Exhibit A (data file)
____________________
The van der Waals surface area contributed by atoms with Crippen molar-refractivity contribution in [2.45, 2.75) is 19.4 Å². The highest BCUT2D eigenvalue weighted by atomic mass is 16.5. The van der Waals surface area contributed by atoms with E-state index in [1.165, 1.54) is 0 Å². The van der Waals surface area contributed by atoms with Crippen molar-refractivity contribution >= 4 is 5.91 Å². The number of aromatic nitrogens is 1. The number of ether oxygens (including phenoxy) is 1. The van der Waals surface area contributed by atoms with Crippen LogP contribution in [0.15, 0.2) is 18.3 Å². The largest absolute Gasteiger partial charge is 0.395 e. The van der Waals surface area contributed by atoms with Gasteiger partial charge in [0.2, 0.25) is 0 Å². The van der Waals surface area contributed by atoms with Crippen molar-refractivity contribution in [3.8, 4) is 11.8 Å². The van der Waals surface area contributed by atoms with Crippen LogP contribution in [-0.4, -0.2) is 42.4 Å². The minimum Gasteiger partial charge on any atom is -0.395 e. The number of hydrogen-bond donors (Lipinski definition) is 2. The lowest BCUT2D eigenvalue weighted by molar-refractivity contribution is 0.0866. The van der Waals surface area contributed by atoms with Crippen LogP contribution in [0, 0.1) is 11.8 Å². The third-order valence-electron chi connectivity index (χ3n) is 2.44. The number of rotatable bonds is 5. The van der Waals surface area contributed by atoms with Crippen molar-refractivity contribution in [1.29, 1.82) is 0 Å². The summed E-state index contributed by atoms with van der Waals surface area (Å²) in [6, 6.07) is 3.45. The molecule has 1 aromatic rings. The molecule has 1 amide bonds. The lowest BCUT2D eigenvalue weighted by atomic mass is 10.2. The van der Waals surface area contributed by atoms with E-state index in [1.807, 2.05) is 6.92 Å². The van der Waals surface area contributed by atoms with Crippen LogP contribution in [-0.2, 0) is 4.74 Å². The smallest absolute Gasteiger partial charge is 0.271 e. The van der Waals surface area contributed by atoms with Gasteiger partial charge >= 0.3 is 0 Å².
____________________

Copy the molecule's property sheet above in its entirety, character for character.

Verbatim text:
The van der Waals surface area contributed by atoms with Crippen molar-refractivity contribution in [2.45, 2.75) is 19.4 Å². The highest BCUT2D eigenvalue weighted by atomic mass is 16.5. The van der Waals surface area contributed by atoms with E-state index in [1.165, 1.54) is 0 Å². The van der Waals surface area contributed by atoms with Crippen molar-refractivity contribution >= 4 is 5.91 Å². The number of aromatic nitrogens is 1. The number of ether oxygens (including phenoxy) is 1. The van der Waals surface area contributed by atoms with Crippen LogP contribution in [0.15, 0.2) is 18.3 Å². The largest absolute Gasteiger partial charge is 0.395 e. The van der Waals surface area contributed by atoms with Gasteiger partial charge in [0.2, 0.25) is 0 Å². The van der Waals surface area contributed by atoms with Crippen molar-refractivity contribution in [3.8, 4) is 11.8 Å². The van der Waals surface area contributed by atoms with Crippen LogP contribution in [-0.4, -0.2) is 42.4 Å². The minimum Gasteiger partial charge on any atom is -0.395 e. The number of hydrogen-bond donors (Lipinski definition) is 2. The lowest BCUT2D eigenvalue weighted by molar-refractivity contribution is 0.0866. The van der Waals surface area contributed by atoms with Crippen LogP contribution in [0, 0.1) is 11.8 Å². The third-order valence-electron chi connectivity index (χ3n) is 2.44. The number of rotatable bonds is 5. The van der Waals surface area contributed by atoms with Crippen molar-refractivity contribution in [1.29, 1.82) is 0 Å². The summed E-state index contributed by atoms with van der Waals surface area (Å²) in [6, 6.07) is 3.45. The molecule has 1 aromatic rings. The molecule has 1 amide bonds. The lowest BCUT2D eigenvalue weighted by atomic mass is 10.2. The van der Waals surface area contributed by atoms with E-state index in [1.807, 2.05) is 6.92 Å². The van der Waals surface area contributed by atoms with Crippen LogP contribution in [-0.2, 0) is 4.74 Å². The smallest absolute Gasteiger partial charge is 0.271 e. The van der Waals surface area contributed by atoms with Gasteiger partial charge >= 0.3 is 0 Å².